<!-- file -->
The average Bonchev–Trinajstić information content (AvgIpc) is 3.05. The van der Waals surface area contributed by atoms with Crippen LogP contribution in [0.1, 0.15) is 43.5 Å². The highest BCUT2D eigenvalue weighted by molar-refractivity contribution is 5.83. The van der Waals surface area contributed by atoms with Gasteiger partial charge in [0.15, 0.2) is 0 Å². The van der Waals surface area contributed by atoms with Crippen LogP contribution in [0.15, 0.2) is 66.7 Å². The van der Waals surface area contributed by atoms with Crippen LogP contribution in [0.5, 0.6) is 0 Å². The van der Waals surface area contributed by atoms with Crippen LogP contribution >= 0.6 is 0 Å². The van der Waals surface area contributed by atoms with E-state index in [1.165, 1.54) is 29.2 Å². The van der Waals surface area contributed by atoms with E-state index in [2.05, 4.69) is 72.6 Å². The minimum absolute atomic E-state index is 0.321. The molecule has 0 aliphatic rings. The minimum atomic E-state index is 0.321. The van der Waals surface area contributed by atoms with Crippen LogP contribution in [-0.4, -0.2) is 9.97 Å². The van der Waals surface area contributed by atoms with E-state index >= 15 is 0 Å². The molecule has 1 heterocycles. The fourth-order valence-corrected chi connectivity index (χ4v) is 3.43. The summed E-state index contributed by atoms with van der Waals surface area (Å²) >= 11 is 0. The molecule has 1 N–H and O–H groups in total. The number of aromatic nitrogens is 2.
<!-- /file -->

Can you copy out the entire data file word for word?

The average Bonchev–Trinajstić information content (AvgIpc) is 3.05. The van der Waals surface area contributed by atoms with Crippen LogP contribution in [0.1, 0.15) is 43.5 Å². The highest BCUT2D eigenvalue weighted by molar-refractivity contribution is 5.83. The van der Waals surface area contributed by atoms with Gasteiger partial charge in [0.15, 0.2) is 0 Å². The van der Waals surface area contributed by atoms with Crippen LogP contribution in [0.15, 0.2) is 66.7 Å². The van der Waals surface area contributed by atoms with Crippen LogP contribution in [0.5, 0.6) is 0 Å². The van der Waals surface area contributed by atoms with Crippen LogP contribution >= 0.6 is 0 Å². The van der Waals surface area contributed by atoms with E-state index in [1.165, 1.54) is 29.2 Å². The van der Waals surface area contributed by atoms with E-state index in [2.05, 4.69) is 72.6 Å². The minimum absolute atomic E-state index is 0.321. The molecule has 0 aliphatic rings. The minimum atomic E-state index is 0.321. The van der Waals surface area contributed by atoms with Crippen LogP contribution in [-0.4, -0.2) is 9.97 Å². The van der Waals surface area contributed by atoms with E-state index >= 15 is 0 Å². The molecule has 1 heterocycles. The fourth-order valence-corrected chi connectivity index (χ4v) is 3.43. The summed E-state index contributed by atoms with van der Waals surface area (Å²) >= 11 is 0. The molecule has 1 N–H and O–H groups in total. The number of aromatic nitrogens is 2.